Latvia, Canada will stand ‘shoulder to shoulder’ at Army Run

Article / August 25, 2017 / Project number: 17-0255

By Steven Fouchard, Army Public Affairs

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Ottawa, Ontario — Canada’s military presence in Latvia, where troops are supporting NATO deterrence efforts in Eastern Europe, is a relatively recent development. However, the two nations enjoy a number of much older, and very deep, connections.

Lieutenant-Colonel Agris Ozoliņš, Latvia’s Defence, Military, Naval and Air Attaché in Canada, was seeking a way to celebrate those connections and say thank you to Canadians for their support past and present. Canada Army Run (CAR), he realized, would be the perfect venue.

A team of five Latvian soldiers will be in Ottawa to participate in this year’s event and, in the following interview, LCol Ozoliņš shares the message they wish to impart, discusses what we have in common (a national obsession with hockey being just one thing), and explains why Latvians are so grateful to Canada.

How did you arrive at the idea of having Latvian troops participate in CAR?

I had an idea that it might be something where we can be together, shoulder to shoulder, as Canadian troops are shoulder to shoulder with us in Latvia. And it’s also an opportunity to say thank you to Canadian citizens who support that. I met with the families of troops in Edmonton who were heading to Latvia. It was a touching moment, like always when troops leave for deployment, and I saw a lot of support from the families. And this is the best way to say thank you because my soldiers cannot address each Canadian separately. And of course it’s also an appreciation of the military - what Canada does for European security – and not only the Baltics. There are tens of thousands of people running and we will run together and talk about Latvia and our partnership and say thank you to as many people as possible.

Who are the runners representing Latvia?

We picked runners from different branches and services. The lead officer is a captain who works in public affairs at the Ministry of Defence. We have runners from the Army, our Military Police, our National Guard, and also a runner from our cadet corps, which is called Jaunsardze in Latvia. One female, four male soldiers, which roughly represents the proportion of females in the Latvian military. This time we put out a call for the best people available. The initial thinking for future Army Runs is a competition. Once a year we have championships in different sports – like a sports festival where we come together and compete. Those with the best results will be approached to come.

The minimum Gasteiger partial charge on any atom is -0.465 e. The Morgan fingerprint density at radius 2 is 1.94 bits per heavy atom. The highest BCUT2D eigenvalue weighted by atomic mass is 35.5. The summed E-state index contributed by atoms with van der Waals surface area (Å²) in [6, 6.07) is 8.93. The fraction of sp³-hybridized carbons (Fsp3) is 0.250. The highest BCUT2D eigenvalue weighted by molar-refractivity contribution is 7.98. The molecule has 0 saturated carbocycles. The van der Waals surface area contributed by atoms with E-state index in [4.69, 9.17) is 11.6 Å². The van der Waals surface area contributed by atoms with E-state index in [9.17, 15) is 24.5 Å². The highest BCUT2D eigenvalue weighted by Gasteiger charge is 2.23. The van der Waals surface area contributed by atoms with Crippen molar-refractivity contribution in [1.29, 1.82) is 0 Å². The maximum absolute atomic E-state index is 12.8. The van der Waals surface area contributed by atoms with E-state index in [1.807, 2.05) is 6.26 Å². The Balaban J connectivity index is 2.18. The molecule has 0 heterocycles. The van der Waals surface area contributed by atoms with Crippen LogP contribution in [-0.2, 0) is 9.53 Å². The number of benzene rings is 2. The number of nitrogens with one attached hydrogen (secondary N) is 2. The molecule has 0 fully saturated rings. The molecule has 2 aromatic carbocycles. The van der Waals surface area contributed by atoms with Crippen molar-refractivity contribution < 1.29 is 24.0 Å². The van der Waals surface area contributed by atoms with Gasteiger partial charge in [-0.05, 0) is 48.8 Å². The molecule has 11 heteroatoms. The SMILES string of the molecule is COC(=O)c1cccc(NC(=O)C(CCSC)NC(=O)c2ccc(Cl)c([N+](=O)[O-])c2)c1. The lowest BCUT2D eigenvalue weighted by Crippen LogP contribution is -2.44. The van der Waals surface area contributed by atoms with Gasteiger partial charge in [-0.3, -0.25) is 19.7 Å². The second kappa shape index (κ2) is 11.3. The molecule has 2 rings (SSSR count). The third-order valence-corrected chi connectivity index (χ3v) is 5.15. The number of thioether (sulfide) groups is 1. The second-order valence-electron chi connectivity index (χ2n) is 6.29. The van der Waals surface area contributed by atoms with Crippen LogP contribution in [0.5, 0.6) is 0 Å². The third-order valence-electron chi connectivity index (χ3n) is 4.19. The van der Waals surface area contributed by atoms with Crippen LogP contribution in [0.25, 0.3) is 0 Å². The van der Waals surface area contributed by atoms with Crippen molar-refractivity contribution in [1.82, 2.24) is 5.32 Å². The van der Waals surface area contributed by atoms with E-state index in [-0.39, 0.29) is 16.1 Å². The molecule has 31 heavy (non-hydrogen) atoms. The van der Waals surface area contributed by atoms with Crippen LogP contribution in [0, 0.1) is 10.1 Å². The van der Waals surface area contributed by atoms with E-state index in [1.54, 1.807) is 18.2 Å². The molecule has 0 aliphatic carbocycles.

What are some of the most popular sports among Latvians?

Ice hockey is definitely Number 1 in Latvia same as Canada. It unites us. Mountain biking competitions are very popular. Basketball is quite popular as well. Then soccer. Beach volleyball is very popular, even though we are very far away from Brazil. We’ve done very well in a couple of Olympic Games.

You’ll be visiting the Canadian War Museum as well. What do you expect from that?

One is an educational thing. Each country looks on history from its own perspective. It’s always interesting to learn something new – that the world is bigger and there are events which influence the future, even if we don’t have complete knowledge of them. The other is we want to honour the people who sacrifice their lives. Soldiers are soldiers. They do their job to the best of their ability and sometimes make the ultimate sacrifice.

What else unites Latvia and Canada?

We feel very close with Canada. I don’t know if that’s just the ice hockey or that a lot of Latvians found a home in Canada. One of our former presidents, Vaira Vike-Freiberga [the first woman to lead a post-communist nation in Eastern Europe], came to Canada as a child at the end of World War Two with her parents. She grew up in Canada and came back to Latvia and became president. Also, Canada was amazing when we started to build our army. Canada was the first country that supported Latvia joining NATO in March 2003. I remember that time. We were getting support when it was needed the most. And now we’re in harder times with the annexation of Crimea and what’s happened in Eastern Ukraine. Canada’s support is still very much appreciated.

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